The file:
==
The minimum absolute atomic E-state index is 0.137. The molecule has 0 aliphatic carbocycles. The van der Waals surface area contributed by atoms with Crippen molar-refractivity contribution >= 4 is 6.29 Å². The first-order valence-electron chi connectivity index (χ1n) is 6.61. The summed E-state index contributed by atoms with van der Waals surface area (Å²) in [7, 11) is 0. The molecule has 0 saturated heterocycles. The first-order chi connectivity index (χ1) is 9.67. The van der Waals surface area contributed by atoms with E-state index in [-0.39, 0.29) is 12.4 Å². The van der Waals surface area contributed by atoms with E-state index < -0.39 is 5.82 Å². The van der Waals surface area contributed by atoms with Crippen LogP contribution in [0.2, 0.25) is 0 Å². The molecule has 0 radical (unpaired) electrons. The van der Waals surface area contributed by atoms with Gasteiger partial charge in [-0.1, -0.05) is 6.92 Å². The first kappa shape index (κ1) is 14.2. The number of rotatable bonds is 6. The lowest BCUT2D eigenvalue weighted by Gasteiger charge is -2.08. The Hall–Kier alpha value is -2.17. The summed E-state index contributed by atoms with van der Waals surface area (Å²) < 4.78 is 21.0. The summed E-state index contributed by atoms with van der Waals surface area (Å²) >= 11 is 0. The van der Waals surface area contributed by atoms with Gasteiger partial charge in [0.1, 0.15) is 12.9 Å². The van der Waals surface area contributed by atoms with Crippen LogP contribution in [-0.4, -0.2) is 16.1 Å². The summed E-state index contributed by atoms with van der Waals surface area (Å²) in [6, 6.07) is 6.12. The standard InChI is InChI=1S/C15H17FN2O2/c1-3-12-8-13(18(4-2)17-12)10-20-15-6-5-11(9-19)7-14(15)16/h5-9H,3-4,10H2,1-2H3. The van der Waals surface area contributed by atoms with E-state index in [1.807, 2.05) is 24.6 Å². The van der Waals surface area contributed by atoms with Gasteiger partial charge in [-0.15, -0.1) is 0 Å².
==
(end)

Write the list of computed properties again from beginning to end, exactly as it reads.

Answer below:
The minimum absolute atomic E-state index is 0.137. The molecule has 0 aliphatic carbocycles. The van der Waals surface area contributed by atoms with Crippen molar-refractivity contribution >= 4 is 6.29 Å². The first-order valence-electron chi connectivity index (χ1n) is 6.61. The summed E-state index contributed by atoms with van der Waals surface area (Å²) in [7, 11) is 0. The molecule has 0 saturated heterocycles. The first-order chi connectivity index (χ1) is 9.67. The van der Waals surface area contributed by atoms with E-state index in [-0.39, 0.29) is 12.4 Å². The van der Waals surface area contributed by atoms with E-state index < -0.39 is 5.82 Å². The van der Waals surface area contributed by atoms with Crippen LogP contribution in [0.2, 0.25) is 0 Å². The molecule has 0 radical (unpaired) electrons. The van der Waals surface area contributed by atoms with Gasteiger partial charge in [-0.1, -0.05) is 6.92 Å². The first kappa shape index (κ1) is 14.2. The number of rotatable bonds is 6. The lowest BCUT2D eigenvalue weighted by Gasteiger charge is -2.08. The Hall–Kier alpha value is -2.17. The summed E-state index contributed by atoms with van der Waals surface area (Å²) < 4.78 is 21.0. The summed E-state index contributed by atoms with van der Waals surface area (Å²) >= 11 is 0. The van der Waals surface area contributed by atoms with Gasteiger partial charge in [0.1, 0.15) is 12.9 Å². The van der Waals surface area contributed by atoms with Crippen LogP contribution in [-0.4, -0.2) is 16.1 Å². The summed E-state index contributed by atoms with van der Waals surface area (Å²) in [6, 6.07) is 6.12. The standard InChI is InChI=1S/C15H17FN2O2/c1-3-12-8-13(18(4-2)17-12)10-20-15-6-5-11(9-19)7-14(15)16/h5-9H,3-4,10H2,1-2H3. The van der Waals surface area contributed by atoms with E-state index in [1.807, 2.05) is 24.6 Å². The van der Waals surface area contributed by atoms with Gasteiger partial charge in [-0.15, -0.1) is 0 Å².